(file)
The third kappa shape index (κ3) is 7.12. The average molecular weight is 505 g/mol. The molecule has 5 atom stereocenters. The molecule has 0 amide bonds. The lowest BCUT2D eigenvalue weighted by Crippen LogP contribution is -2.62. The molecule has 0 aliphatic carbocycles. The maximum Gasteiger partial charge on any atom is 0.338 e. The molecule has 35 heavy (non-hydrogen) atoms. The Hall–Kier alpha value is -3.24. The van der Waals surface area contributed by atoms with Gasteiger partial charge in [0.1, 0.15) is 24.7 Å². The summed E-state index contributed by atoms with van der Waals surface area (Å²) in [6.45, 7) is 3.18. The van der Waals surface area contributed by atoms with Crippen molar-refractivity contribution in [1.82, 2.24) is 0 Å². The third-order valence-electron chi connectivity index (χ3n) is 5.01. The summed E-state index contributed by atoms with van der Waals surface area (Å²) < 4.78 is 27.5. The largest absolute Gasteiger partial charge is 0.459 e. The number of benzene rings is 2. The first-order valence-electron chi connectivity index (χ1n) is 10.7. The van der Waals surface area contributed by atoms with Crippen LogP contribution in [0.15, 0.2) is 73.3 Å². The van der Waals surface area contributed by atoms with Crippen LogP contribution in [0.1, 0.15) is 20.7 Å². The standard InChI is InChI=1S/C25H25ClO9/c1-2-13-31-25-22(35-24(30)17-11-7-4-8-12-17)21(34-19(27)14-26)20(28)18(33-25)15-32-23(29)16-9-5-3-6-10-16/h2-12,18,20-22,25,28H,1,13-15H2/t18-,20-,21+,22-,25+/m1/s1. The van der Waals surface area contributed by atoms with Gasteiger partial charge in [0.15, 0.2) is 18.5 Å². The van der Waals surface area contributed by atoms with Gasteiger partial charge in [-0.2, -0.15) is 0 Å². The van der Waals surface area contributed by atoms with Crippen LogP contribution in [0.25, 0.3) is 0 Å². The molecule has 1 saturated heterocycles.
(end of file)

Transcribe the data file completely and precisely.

The third kappa shape index (κ3) is 7.12. The average molecular weight is 505 g/mol. The molecule has 5 atom stereocenters. The molecule has 0 amide bonds. The lowest BCUT2D eigenvalue weighted by Crippen LogP contribution is -2.62. The molecule has 0 aliphatic carbocycles. The maximum Gasteiger partial charge on any atom is 0.338 e. The molecule has 35 heavy (non-hydrogen) atoms. The Hall–Kier alpha value is -3.24. The van der Waals surface area contributed by atoms with Gasteiger partial charge in [0.1, 0.15) is 24.7 Å². The summed E-state index contributed by atoms with van der Waals surface area (Å²) in [6.45, 7) is 3.18. The van der Waals surface area contributed by atoms with Crippen molar-refractivity contribution in [1.82, 2.24) is 0 Å². The third-order valence-electron chi connectivity index (χ3n) is 5.01. The summed E-state index contributed by atoms with van der Waals surface area (Å²) < 4.78 is 27.5. The largest absolute Gasteiger partial charge is 0.459 e. The number of benzene rings is 2. The first-order valence-electron chi connectivity index (χ1n) is 10.7. The van der Waals surface area contributed by atoms with Crippen LogP contribution in [0.15, 0.2) is 73.3 Å². The van der Waals surface area contributed by atoms with Crippen LogP contribution in [0.1, 0.15) is 20.7 Å². The standard InChI is InChI=1S/C25H25ClO9/c1-2-13-31-25-22(35-24(30)17-11-7-4-8-12-17)21(34-19(27)14-26)20(28)18(33-25)15-32-23(29)16-9-5-3-6-10-16/h2-12,18,20-22,25,28H,1,13-15H2/t18-,20-,21+,22-,25+/m1/s1. The van der Waals surface area contributed by atoms with Gasteiger partial charge in [0.15, 0.2) is 18.5 Å². The van der Waals surface area contributed by atoms with Gasteiger partial charge in [-0.2, -0.15) is 0 Å². The van der Waals surface area contributed by atoms with Crippen LogP contribution in [0.25, 0.3) is 0 Å². The molecule has 1 saturated heterocycles.